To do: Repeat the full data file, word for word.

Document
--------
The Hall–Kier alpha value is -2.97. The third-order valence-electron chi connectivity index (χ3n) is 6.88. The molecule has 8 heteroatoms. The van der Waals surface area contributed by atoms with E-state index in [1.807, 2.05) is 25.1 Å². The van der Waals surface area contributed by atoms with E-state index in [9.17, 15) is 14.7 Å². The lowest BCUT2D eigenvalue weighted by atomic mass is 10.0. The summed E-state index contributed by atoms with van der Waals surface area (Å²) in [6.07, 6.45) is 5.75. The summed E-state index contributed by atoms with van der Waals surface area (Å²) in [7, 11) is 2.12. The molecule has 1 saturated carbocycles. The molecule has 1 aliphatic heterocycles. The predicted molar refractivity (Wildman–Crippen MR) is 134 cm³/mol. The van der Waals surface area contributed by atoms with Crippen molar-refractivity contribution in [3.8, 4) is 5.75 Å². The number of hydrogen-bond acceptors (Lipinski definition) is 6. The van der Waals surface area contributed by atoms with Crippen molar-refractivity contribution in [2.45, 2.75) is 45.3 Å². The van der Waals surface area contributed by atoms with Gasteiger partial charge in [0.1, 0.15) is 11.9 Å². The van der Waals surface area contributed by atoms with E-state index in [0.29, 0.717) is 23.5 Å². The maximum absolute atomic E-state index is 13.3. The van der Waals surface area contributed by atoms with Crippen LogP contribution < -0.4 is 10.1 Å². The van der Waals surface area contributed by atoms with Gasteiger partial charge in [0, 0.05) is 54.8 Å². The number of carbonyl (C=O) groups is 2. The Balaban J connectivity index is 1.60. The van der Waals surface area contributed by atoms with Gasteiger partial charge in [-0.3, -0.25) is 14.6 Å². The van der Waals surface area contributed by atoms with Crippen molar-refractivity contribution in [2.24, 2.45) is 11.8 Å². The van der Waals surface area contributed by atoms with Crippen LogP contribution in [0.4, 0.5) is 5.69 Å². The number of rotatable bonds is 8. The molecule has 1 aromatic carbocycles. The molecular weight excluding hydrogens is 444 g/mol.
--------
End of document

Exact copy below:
The Hall–Kier alpha value is -2.97. The third-order valence-electron chi connectivity index (χ3n) is 6.88. The molecule has 8 heteroatoms. The van der Waals surface area contributed by atoms with E-state index in [1.807, 2.05) is 25.1 Å². The van der Waals surface area contributed by atoms with E-state index in [9.17, 15) is 14.7 Å². The lowest BCUT2D eigenvalue weighted by atomic mass is 10.0. The summed E-state index contributed by atoms with van der Waals surface area (Å²) in [6.07, 6.45) is 5.75. The summed E-state index contributed by atoms with van der Waals surface area (Å²) in [7, 11) is 2.12. The molecule has 1 saturated carbocycles. The molecule has 1 aliphatic heterocycles. The predicted molar refractivity (Wildman–Crippen MR) is 134 cm³/mol. The van der Waals surface area contributed by atoms with Crippen molar-refractivity contribution in [3.8, 4) is 5.75 Å². The number of hydrogen-bond acceptors (Lipinski definition) is 6. The van der Waals surface area contributed by atoms with Crippen molar-refractivity contribution in [2.45, 2.75) is 45.3 Å². The van der Waals surface area contributed by atoms with Gasteiger partial charge in [0.1, 0.15) is 11.9 Å². The van der Waals surface area contributed by atoms with E-state index in [0.29, 0.717) is 23.5 Å². The maximum absolute atomic E-state index is 13.3. The van der Waals surface area contributed by atoms with Crippen LogP contribution < -0.4 is 10.1 Å². The van der Waals surface area contributed by atoms with Gasteiger partial charge in [0, 0.05) is 54.8 Å². The number of carbonyl (C=O) groups is 2. The Balaban J connectivity index is 1.60. The van der Waals surface area contributed by atoms with Gasteiger partial charge in [-0.3, -0.25) is 14.6 Å². The van der Waals surface area contributed by atoms with Crippen molar-refractivity contribution in [2.24, 2.45) is 11.8 Å². The van der Waals surface area contributed by atoms with Crippen LogP contribution in [0.4, 0.5) is 5.69 Å². The number of rotatable bonds is 8. The molecule has 1 aromatic carbocycles. The molecular weight excluding hydrogens is 444 g/mol.